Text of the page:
A sporty young man, wearing a delicately checked shirt and a jacket, entered a photographic studio. Paweł Bielec, 36-year-old owner of a new photographic laboratory at Karmelicka street 50 in Kraków, talked with students a little. He took out a brown envelope on which he had written: ‘tableau’. The young man looked at a mirror and corrected his hair combed backward. He took a seat indicated by a photographer. The latter one was setting a special illumination system for a longer while, so that to gain characteristic features of a model in the most useful way. Coming up to the wooden camera brought from Lvov, Paweł Bielec did not suppose that the photo, which he would take in a while, would save his studio from liquidation. And that it was going to be just the portrait of the future… Pope.

Photo no 740

I often pass by one of busy places in Kraków, where Karmelicka street goes into the Plac Inwalidów Square and then it stretches towards the tram station in Bronowice. And across there are Alleys along which many cars and buses go…In this chaos of the city, a glass window of a photographic studio catches my eye. And among artistic shots, there is a special one. A thoughtful boy, at the age of 18-19, a student of the first year of Polish literature at the Jagiellonian University, and a beginner poet and actor. Karol Wojtyła.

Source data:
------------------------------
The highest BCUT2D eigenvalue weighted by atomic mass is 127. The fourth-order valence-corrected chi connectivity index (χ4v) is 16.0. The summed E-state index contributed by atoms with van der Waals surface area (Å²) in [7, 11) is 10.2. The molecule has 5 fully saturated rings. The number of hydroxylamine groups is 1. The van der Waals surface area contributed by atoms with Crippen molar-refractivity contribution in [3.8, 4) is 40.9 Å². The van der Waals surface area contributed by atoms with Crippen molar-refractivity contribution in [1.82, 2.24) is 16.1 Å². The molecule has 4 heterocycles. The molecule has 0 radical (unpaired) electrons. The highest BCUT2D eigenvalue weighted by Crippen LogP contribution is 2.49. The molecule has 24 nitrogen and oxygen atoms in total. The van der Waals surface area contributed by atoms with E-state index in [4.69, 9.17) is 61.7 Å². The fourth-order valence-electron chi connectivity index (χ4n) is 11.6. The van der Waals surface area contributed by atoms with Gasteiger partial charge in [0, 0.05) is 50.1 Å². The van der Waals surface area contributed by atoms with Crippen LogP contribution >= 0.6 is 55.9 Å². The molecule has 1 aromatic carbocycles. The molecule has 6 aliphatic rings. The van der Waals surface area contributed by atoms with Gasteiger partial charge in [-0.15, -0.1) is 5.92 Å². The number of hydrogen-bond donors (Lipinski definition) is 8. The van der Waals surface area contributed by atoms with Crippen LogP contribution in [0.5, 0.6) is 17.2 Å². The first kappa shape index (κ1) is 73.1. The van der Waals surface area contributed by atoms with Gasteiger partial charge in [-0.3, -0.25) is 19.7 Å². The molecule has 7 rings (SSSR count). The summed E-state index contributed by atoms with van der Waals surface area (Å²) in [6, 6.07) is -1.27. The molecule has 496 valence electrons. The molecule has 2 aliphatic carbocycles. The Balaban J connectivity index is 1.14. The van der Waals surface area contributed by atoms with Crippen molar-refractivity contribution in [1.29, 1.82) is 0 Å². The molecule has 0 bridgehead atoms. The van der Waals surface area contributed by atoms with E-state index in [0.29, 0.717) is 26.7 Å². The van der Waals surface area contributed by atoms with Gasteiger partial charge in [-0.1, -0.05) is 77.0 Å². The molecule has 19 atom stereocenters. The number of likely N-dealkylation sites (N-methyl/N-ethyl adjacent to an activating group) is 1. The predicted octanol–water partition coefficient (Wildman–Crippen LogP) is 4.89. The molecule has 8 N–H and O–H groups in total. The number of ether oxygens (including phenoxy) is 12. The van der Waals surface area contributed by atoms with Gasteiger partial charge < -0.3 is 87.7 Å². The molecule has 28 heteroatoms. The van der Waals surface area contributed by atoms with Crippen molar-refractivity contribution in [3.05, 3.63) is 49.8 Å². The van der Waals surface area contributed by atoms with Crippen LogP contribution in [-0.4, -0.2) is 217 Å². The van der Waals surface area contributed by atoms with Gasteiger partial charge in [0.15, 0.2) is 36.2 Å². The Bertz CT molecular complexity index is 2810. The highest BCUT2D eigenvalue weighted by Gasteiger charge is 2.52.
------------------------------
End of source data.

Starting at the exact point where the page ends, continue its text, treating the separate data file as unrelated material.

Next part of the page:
The portrait was made by Paweł Bielec, a 36-year-old slim brunet with a dark moustache at that moment. The later Pope always remembered him in this way. The surname ‘Karol Wojtyła’ is seen in an old workbook of the company from the years 1938/39, under the letter ‘W’ and number 740. The camera with which the artist painter and photographer made a portrait of the future John Paul II, is 130 years old today, and his lens is still usable. It is willingly used by priests to take photos, preparing souvenir tableau every year.

Memory on a graphic art film

What does not the lens remember? If it could speak, it would tell us about the times of Lvov and about those times from pre-war Kraków. Besides other famous people, for example, Jan Kiepura, it made the saint person exist for ever. It photographed the funeral of Piłsudzki, a collection of money for defence of Kraków....But it also remembers criminals. German invaders, the Russians wearing stolen watches and drinking vodka…